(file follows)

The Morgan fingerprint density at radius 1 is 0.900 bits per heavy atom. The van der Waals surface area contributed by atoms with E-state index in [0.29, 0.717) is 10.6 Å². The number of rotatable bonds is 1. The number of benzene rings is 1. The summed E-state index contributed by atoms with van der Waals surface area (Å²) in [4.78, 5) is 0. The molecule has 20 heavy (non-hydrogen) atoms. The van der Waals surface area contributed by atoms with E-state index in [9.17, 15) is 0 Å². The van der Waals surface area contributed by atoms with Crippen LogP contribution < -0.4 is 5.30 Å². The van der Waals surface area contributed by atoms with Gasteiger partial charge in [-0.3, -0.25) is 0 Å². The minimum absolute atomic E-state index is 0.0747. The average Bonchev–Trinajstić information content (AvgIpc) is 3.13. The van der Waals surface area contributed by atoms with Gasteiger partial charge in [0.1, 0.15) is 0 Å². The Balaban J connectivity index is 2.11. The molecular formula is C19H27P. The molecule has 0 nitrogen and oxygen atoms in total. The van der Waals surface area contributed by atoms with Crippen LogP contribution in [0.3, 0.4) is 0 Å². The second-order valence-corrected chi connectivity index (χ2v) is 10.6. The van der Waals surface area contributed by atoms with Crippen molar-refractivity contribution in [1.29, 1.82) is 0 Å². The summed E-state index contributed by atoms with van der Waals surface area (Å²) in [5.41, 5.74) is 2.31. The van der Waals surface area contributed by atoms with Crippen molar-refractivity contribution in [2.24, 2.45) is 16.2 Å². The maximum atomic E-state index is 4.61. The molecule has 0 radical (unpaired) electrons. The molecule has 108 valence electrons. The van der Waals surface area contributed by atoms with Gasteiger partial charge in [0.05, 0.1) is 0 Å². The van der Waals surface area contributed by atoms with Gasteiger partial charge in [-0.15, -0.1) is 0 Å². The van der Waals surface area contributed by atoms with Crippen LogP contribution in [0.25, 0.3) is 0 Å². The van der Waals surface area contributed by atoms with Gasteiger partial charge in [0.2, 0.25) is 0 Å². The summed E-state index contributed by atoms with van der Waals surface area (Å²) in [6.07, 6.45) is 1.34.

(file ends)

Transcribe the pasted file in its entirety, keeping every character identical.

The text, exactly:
The Morgan fingerprint density at radius 1 is 0.900 bits per heavy atom. The van der Waals surface area contributed by atoms with E-state index in [0.29, 0.717) is 10.6 Å². The number of rotatable bonds is 1. The number of benzene rings is 1. The summed E-state index contributed by atoms with van der Waals surface area (Å²) in [4.78, 5) is 0. The molecule has 20 heavy (non-hydrogen) atoms. The van der Waals surface area contributed by atoms with E-state index in [9.17, 15) is 0 Å². The van der Waals surface area contributed by atoms with Crippen LogP contribution < -0.4 is 5.30 Å². The van der Waals surface area contributed by atoms with Gasteiger partial charge in [-0.3, -0.25) is 0 Å². The minimum absolute atomic E-state index is 0.0747. The average Bonchev–Trinajstić information content (AvgIpc) is 3.13. The van der Waals surface area contributed by atoms with Gasteiger partial charge in [0.1, 0.15) is 0 Å². The Balaban J connectivity index is 2.11. The molecular formula is C19H27P. The molecule has 0 nitrogen and oxygen atoms in total. The van der Waals surface area contributed by atoms with Crippen LogP contribution in [0.3, 0.4) is 0 Å². The second-order valence-corrected chi connectivity index (χ2v) is 10.6. The van der Waals surface area contributed by atoms with Crippen molar-refractivity contribution in [1.29, 1.82) is 0 Å². The summed E-state index contributed by atoms with van der Waals surface area (Å²) in [5.41, 5.74) is 2.31. The van der Waals surface area contributed by atoms with Crippen molar-refractivity contribution in [2.24, 2.45) is 16.2 Å². The maximum atomic E-state index is 4.61. The molecule has 0 radical (unpaired) electrons. The molecule has 108 valence electrons. The van der Waals surface area contributed by atoms with Gasteiger partial charge in [0.05, 0.1) is 0 Å². The van der Waals surface area contributed by atoms with Gasteiger partial charge in [-0.15, -0.1) is 0 Å². The van der Waals surface area contributed by atoms with Crippen LogP contribution in [0.25, 0.3) is 0 Å². The van der Waals surface area contributed by atoms with Gasteiger partial charge in [0.2, 0.25) is 0 Å². The summed E-state index contributed by atoms with van der Waals surface area (Å²) in [6.07, 6.45) is 1.34.